Hex is a game where two players alternate placing counters on a diamond1 of hexagons, with the aim of completing an unbroken line from one of their sides to the other. Unlike Tic Tac Toe (Noughts and Crosses) it cannot end in a draw - one of the two players must be able to complete a chain, since no chain can be completely blocked except by an opposing complete chain.
Great Minds Think Alike
Although Hex was first invented by Piet Hein, it is accepted that it was also invented independently a few years later by John Nash2, who became an outstanding authority on game theory. Hein initially called the game Polygon, and first showed it when lecturing to students at the Institute for Theoretical Physics of the University of Copenhagen in 1942. Nash independently invented the game in 1948 while he was a graduate mathematics student at Princeton University, and it became popular among the mathematics students there, who called it either 'John' or 'Nash'. The name Hex was given to the game in 1952, when a commercial version was issued by the game company Parker Brothers.
Can I have a P, Please Bob?
Hex will be familiar to British Researchers through its use as the basis for the Blockbusters TV gameshow hosted by Bob Holness.
Blockbusters uses a 4x5 rectangular board of 20 hexagons (so the distance between top and bottom sides is shorter than between left and right sides), and in each hexagon is a letter that begins the answers for questions about that cell. The competitors attempt to join their two sides by correctly answering questions on the cells they want.
The asymmetrical board is matched by using uneven 'teams', one 'team' consisting of a single player, the other of two players. The two-player team has to link the sides which are further apart. Since each hexagon has to be won, by correctly buzzing the answer first to a question, the greater distance is balanced by the greater chance of buzzing first by having two people available to guess. In Blockbusters both sides have the chance to 'play' first on the randomly chosen hexagon, and the winner of each hexagon has the chance to choose the next hexagon to play for in a game.
Blockbusters actually started life in the USA, one of the many 1970s Mark Goodson game-shows. The idea was spotted by a producer who piloted the show in the 1980s in the UK.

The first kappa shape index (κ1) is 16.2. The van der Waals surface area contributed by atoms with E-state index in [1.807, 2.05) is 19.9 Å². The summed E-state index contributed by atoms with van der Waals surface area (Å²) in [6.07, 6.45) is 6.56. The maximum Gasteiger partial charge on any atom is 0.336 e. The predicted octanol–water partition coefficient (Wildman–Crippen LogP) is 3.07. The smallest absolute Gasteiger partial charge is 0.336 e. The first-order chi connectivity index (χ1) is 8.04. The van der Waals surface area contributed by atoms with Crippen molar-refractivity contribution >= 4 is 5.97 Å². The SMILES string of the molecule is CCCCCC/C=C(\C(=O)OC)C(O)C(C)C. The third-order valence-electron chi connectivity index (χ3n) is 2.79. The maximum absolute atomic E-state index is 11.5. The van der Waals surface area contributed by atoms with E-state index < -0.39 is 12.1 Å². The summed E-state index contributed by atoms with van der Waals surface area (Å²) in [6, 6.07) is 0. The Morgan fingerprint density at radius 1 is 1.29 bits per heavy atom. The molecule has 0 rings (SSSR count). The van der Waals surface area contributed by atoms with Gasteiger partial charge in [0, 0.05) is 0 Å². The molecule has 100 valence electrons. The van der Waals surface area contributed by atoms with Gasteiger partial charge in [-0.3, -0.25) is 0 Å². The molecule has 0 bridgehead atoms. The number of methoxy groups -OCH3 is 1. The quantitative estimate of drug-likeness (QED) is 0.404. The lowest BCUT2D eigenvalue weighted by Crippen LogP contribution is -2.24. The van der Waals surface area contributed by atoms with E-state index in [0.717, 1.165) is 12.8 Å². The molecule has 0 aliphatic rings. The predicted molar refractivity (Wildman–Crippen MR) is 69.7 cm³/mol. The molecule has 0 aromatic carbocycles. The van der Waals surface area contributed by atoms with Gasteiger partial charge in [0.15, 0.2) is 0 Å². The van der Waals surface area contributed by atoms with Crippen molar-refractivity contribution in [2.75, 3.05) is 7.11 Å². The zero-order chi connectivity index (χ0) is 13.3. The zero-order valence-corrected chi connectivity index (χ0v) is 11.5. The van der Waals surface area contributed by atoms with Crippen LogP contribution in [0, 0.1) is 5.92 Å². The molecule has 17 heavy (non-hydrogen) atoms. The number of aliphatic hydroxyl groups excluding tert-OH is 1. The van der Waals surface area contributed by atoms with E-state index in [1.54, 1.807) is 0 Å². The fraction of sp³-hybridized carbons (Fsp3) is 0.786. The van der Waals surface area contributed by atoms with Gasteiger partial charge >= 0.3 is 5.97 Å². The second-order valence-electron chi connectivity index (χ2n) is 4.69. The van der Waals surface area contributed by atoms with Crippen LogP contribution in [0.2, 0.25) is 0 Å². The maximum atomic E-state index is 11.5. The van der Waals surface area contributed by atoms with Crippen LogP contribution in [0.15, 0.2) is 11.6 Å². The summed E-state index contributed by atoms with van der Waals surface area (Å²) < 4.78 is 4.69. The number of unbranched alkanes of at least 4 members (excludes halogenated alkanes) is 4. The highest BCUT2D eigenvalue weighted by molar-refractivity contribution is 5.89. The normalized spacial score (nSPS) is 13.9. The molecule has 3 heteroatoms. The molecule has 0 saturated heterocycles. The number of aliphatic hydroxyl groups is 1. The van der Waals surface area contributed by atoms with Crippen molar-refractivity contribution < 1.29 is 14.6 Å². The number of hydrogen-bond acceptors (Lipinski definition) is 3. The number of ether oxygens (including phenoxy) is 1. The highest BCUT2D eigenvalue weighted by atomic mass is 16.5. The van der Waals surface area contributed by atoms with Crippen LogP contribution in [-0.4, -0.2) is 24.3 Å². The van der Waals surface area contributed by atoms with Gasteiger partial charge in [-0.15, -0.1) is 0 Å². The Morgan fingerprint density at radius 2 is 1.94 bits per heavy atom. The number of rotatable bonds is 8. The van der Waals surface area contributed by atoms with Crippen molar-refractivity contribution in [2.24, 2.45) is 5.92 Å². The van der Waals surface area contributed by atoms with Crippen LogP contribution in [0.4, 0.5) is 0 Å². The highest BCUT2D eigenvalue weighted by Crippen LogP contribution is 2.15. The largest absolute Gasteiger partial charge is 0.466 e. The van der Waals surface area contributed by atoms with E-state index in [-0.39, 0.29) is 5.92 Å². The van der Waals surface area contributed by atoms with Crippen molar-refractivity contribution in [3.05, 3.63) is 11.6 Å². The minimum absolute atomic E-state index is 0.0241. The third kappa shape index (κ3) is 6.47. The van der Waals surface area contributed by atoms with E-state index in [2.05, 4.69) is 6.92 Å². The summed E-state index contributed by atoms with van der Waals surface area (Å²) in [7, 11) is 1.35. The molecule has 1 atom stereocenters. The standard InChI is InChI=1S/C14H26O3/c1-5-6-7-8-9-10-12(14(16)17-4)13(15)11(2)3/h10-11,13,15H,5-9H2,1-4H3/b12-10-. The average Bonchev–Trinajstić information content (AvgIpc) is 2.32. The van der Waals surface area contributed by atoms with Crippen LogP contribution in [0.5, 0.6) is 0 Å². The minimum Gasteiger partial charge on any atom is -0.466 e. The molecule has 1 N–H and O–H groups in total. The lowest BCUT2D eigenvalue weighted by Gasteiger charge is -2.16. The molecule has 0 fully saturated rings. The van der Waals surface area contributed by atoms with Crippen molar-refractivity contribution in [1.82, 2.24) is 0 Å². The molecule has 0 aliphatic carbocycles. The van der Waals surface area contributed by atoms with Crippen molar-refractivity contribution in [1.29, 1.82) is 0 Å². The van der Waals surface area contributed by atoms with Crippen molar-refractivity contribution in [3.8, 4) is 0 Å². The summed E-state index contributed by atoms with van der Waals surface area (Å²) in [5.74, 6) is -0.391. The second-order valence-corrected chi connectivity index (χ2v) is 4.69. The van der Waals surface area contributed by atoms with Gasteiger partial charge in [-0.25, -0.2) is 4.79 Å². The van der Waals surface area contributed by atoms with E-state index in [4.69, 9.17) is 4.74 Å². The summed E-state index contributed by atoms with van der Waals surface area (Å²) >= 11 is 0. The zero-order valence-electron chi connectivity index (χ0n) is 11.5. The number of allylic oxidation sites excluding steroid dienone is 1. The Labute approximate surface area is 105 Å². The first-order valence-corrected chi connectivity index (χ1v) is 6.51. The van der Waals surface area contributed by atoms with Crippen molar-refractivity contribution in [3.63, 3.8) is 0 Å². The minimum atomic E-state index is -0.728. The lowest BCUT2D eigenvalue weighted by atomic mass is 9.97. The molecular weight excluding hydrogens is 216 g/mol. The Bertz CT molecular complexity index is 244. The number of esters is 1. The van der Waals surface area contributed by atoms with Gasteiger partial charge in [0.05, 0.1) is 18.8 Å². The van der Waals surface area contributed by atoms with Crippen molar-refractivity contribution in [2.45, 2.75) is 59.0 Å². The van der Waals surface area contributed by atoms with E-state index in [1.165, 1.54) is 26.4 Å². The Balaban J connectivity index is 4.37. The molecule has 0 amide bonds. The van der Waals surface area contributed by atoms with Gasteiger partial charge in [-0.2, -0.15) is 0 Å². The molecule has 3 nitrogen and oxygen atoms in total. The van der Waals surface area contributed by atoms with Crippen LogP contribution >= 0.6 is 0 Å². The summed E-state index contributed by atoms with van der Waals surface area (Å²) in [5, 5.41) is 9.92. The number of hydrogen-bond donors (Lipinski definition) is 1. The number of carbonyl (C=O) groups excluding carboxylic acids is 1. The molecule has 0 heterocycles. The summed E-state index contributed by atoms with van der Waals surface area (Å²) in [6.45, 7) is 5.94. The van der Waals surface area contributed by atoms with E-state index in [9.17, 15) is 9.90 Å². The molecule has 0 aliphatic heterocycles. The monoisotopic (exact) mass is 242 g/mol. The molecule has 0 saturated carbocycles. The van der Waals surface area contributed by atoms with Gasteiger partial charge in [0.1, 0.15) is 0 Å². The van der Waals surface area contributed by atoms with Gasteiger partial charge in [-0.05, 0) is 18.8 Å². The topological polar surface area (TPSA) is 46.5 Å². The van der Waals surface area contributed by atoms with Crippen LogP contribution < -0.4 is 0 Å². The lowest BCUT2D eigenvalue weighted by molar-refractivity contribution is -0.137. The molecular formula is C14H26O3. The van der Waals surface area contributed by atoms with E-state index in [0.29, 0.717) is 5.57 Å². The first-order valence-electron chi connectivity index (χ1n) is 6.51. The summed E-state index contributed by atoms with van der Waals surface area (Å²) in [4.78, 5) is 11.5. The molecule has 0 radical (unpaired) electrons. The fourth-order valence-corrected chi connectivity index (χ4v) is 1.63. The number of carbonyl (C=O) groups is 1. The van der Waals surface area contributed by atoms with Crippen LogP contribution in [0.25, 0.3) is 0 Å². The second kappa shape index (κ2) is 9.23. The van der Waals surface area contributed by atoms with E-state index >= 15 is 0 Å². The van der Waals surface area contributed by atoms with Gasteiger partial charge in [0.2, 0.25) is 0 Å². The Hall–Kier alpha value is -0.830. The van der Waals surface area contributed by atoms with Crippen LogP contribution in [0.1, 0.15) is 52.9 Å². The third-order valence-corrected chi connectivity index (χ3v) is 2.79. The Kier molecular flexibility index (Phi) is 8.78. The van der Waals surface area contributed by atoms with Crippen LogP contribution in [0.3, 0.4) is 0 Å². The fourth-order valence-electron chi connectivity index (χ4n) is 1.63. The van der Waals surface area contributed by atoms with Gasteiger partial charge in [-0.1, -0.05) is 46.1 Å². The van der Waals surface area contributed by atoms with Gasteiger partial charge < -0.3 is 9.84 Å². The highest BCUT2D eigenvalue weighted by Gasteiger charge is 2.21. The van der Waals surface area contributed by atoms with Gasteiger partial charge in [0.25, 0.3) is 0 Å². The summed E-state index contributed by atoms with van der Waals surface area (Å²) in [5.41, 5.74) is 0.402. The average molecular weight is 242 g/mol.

While Hex has a simple board and rules it does not have a simple winning strategy. It was shown by John Nash in 1949 that the first player can force a win, but this proof is not translatable into a winning strategy for the first player to follow for all sizes of board3. The first link below also has a good summary of small scale strategies.
What is the proof? It is one of those reductio ad absurdum ones, that only proves the existence of a winning strategy, without giving the decision procedure that will assure a win. Since the first or second player must win (a game can't be drawn remember), then it is either the case that the first player can always force a win by playing the best strategy, or that the second player can.
If you assume that there is a strategy by which the second player could force a win then the first player could 'steal' this strategy by making an arbitrary first move and then pretending to be the second player from then on.
Whenever the second player 'winning strategy' calls for playing on a space already occupied (eg because that was the arbitrary first play), the first player just makes another arbitrary move. The extra counter would not hurt. Thus the first player would win, which contradicts the assumption of a second player 'winning strategy' , therefore this strategy can not exist, and the first player winning strategy must. Clear?
Variations on a Theme
To negate the first player theoretical advantage in the standard game there are a few variations that have been proposed to even things out.
One is an additional rule that allows the second player to swap sides with the first player after the first counter has been placed, effectively stealing the first move. Knowing this is an option the first player is forced to choose a first move which won't give a definite win.
Another is the misère variant, which has been called Reverse Hex or Rex, in which each player attempts to force the other player to be the first to make a complete line. It has been shown that the first player can win this variant on boards with even number of cells on each side, but the second player can always win when it is odd.
The 'Blockbuster' variant, of having one pair of sides a hexagon longer than the other, and making the first player try to join the sides furthest apart, would in a normal game (ie one without having to win each hexagon in turn) be susceptible to a certain second player win by using a fairly simple pairing strategy.
References and Links
- Martin Gardner wrote about Hex in two of his books, Mathematical Puzzles and Diversions and Time Travel and Other Mathematical Bewilderments.
- Hex Game and strategies will link to a site with a game you can pit yourself against the computer (and generally lose unless you concentrate hard).
- Mathworld Hex history provides a concise history of the game, and a good list of other references.